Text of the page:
Virus nano-coating is leading to a more efficient heat transfer.
Making water boil is not the most scientifically rigorous experiment. Fill a pot, apply heat, presto! Spaghetti is on the way. On an industrial scale, however, like in a power plant, more efficient boiling has the potential to save a huge amount of resources.
At Drexel University, engineering professor Matthew McCarthy is researching how a strain of the tobacco mosaic virus, a former nuisance to farmers, could help form a coating that improves the boiling process.
We need to take this one step-by-step.
Throw ’em in the blender
Let’s start with the young tobacco plants huddled in a corner of McCarthy’s laboratory. The green shoots are healthy now, but will soon be infected with a modified strain of the virus.
“It kills tobacco primarily, and when the tobacco gets sick, it develops this splotchy pattern that looks like a mosaic. So, they call it the tobacco mosaic virus,” he explains.
Once the plants start showing the tell-tale signs of illness, “throw ’em in a blender. And then what you have in the blender is a big soup full of all sorts of plant material.”
Since the plant material is much larger than the virus, McCarthy is able to isolate it using centrifuges and other chemical separation techniques.
Once he has a sample containing just the rod-shaped virus particles, they get spread around on a surface. Picture swishing them inside a sauce pan, so that they coat the bottom.
Next step, he pours into the ‘sauce pan’ a liquid solution containing bits of nickel. Again, swish it around so the metal mixes, coats, and ultimately hardens around each individual virus rod. At this point, the virus is simply scaffolding for the metal to bind onto, an interaction that takes place on a nano-scale.
“They are about a micron tall, and a micron is a million times smaller than a meter, so these things are…incredibly, ridiculously tiny. And it just looks like grass. A surface with a million little blades of grass standing up that are metals.”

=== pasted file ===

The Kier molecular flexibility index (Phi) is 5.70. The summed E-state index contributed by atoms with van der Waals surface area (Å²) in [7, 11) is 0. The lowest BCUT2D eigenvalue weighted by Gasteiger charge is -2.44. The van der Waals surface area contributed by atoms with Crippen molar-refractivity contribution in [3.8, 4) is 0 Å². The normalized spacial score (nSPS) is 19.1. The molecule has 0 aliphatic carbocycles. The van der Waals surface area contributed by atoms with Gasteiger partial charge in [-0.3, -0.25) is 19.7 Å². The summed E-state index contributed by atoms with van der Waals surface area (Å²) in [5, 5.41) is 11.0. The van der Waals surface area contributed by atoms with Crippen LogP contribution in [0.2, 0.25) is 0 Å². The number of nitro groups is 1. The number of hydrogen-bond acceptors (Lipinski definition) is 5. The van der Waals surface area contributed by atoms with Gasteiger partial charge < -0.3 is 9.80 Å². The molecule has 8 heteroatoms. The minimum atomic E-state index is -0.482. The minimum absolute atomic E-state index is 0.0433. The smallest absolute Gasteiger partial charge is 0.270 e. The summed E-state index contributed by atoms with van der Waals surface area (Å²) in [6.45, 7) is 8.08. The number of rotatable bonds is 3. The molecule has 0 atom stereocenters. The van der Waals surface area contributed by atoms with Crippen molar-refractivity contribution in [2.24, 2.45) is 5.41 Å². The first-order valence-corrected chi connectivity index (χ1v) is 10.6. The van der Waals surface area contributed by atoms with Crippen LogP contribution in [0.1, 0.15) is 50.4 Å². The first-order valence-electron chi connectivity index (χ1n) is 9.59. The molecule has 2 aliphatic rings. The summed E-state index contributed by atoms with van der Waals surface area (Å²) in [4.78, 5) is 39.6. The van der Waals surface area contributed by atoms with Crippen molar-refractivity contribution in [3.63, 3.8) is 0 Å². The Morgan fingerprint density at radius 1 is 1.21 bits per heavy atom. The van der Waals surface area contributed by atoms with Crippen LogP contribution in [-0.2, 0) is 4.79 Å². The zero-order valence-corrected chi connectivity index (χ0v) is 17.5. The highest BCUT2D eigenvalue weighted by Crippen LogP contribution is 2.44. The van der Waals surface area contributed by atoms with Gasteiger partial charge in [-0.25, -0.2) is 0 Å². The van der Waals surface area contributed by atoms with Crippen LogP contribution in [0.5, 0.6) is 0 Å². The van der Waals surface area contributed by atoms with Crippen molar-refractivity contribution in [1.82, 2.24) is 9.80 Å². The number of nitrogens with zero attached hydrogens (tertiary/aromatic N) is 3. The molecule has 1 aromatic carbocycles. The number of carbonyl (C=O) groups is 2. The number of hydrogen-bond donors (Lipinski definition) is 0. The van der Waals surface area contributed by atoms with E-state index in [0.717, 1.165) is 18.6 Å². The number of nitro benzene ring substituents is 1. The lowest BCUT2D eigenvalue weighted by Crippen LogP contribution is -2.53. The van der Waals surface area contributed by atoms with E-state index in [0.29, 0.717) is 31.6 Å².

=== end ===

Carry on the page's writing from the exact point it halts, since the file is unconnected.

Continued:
There’s a number of different ways to manufacture a surface like this, but McCarthy says the tobacco virus base is attractive because it’s cheap, quick to produce, and doesn’t require a clean room.
Release the bubbles
Now that the metallic ‘grass’ is in place at the bottom of the pan, McCarthy is ready to boil water. Once bubbles start to form, the coating acts to nudge them loose from the bottom of the pan by sucking water down in between the tiny blades.
“They are constantly drawing liquid in like a wick, like a sponge, that wants to constantly keep the surface wet,” he says.
To boil more efficiently, you need a wet surface. You need those bubbles gone from the bottom as fast as possible, so that more of the heat can transfer into more of the liquid. If a situation arises where the heat isn’t transferring because the bubbles are getting in the way, something called critical heat flux can occur.
“What happens is, the surface temperature will increase dramatically. Very, very, fast, very, very abruptly, because your surface is no longer wet, basically, and that’s what happens in a nuclear meltdown.
“The nuclear reactor gets too hot, and the coolant that is running through it to keep it cold undergoes critical heat flux, and it can’t do its job anymore.”
In theory, the grass-like surface could prevent this by ensuring more heat transfers into the fluid. And because less heat is lost in the process, it’s also more efficient, requiring less energy to produce the same amount of steam, which can power a turbine.
McCarthy cautions, though, his stuff isn’t ready for prime time.
“That’s far away. The manufacturing process, the reliability of these surfaces long term, if you put on a power plant today would they still be doing their job a year from now? It is highly still in question.”
With backing from the National Science Foundation, he’s going to keep looking for answers.
Beyond power plants, there could be applications for large scale heating and cooling systems, and in electronics, where computer chips can overheat.
A faster tea kettle, however, is not on the horizon.
“Tea kettle, no? No, the issue with the tea kettle is when you boil water in your tea kettle, as soon as it boils, you are done. All you are trying to do is get the water hot.”
So while this technology may not end up in our kitchens, if we can increase efficiency in power plants by even a fraction, it could have large implications for a more sustainable future.